About this book
1 AUK ISMAIL-ZADEH ,2, TOM BEER3 1 International Institute of Earthquake Prediction Theory and Mathematical Geophysics, Russian Academy of Sciences, Warshavskoye shosse 79-2, Moscow 113556, Russia; e-mail: firstname.lastname@example.org 2 Geophysikalisches Institut, Universittit Karlsruhe, Hertzstr. 16, Karlsruhe 76187, Germany; e-mail: Alik.Ismail-Zadeh@gpi.uni-karlsruhe.de 3 CSIRO Environmental Risk Network, CSIRO Atmospheric Research, Aspendale, Vic. 3195 Australia; e-mail: Tom.Beer@csiro.au The world faces major threats to the sustainability of our planet. These threats are accompanied by the immediate dangers of natural and man-made disasters. Our vulnerability to them is greatly magnified with each passing year undermining our ability to maintain a sustainable and productive world into the 21st Century and beyond. Both history and common sense teach us that science has a tremendous potential to find ways to cope with these threats. 1 The EUROSCIENCE working group "Science and Urgent Problems of Society" 2 and the IUGG Commission on Geophysical Risk and Sustainability were initiators of the EUROSCIENCE - IUGG Advanced Research Workshop "Science for Reduction of Risk and Sustainable Development of Society" sponsored by the NATO Science Program. The Workshop was held on 15-16 June 2002 in Budapest, Hungary. More than 40 participants from 17 countries took part in the Workshop. Talks and discussions addressed mainly the question of how science can help in reduction of risk and sustainable development of society.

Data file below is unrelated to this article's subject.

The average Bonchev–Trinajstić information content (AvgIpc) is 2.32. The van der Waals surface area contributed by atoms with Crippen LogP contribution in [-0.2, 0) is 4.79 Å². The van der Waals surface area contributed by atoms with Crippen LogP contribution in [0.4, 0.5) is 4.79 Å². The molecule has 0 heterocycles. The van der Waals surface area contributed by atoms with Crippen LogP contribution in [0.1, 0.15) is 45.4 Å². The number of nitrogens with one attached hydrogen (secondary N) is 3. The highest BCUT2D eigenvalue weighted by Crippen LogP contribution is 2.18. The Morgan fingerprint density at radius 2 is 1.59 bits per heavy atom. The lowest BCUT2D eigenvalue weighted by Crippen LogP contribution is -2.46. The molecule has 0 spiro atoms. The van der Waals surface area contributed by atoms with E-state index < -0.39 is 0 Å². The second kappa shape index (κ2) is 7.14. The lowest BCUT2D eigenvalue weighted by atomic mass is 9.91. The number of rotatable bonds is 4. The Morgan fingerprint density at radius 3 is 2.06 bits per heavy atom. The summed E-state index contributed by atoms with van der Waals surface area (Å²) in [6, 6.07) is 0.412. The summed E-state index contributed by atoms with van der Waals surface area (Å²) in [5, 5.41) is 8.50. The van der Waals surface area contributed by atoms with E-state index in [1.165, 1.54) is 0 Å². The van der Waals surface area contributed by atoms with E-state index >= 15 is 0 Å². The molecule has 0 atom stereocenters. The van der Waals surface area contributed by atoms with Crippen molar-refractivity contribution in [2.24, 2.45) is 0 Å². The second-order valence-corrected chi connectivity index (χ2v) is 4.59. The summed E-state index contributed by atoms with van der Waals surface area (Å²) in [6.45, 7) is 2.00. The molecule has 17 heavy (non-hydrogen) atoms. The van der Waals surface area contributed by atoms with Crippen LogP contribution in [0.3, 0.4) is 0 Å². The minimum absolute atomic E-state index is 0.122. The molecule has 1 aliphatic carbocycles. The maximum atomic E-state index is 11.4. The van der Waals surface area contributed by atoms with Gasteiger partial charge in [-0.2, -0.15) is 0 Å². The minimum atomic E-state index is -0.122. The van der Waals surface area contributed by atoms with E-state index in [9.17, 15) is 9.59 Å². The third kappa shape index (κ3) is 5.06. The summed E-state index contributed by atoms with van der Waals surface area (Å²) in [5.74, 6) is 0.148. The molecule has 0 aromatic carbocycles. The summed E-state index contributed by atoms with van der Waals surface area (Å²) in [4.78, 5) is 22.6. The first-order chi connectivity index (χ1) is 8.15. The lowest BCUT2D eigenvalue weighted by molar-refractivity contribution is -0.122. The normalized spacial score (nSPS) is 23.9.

development groundwater management risk management safety sustainability sustainable development transport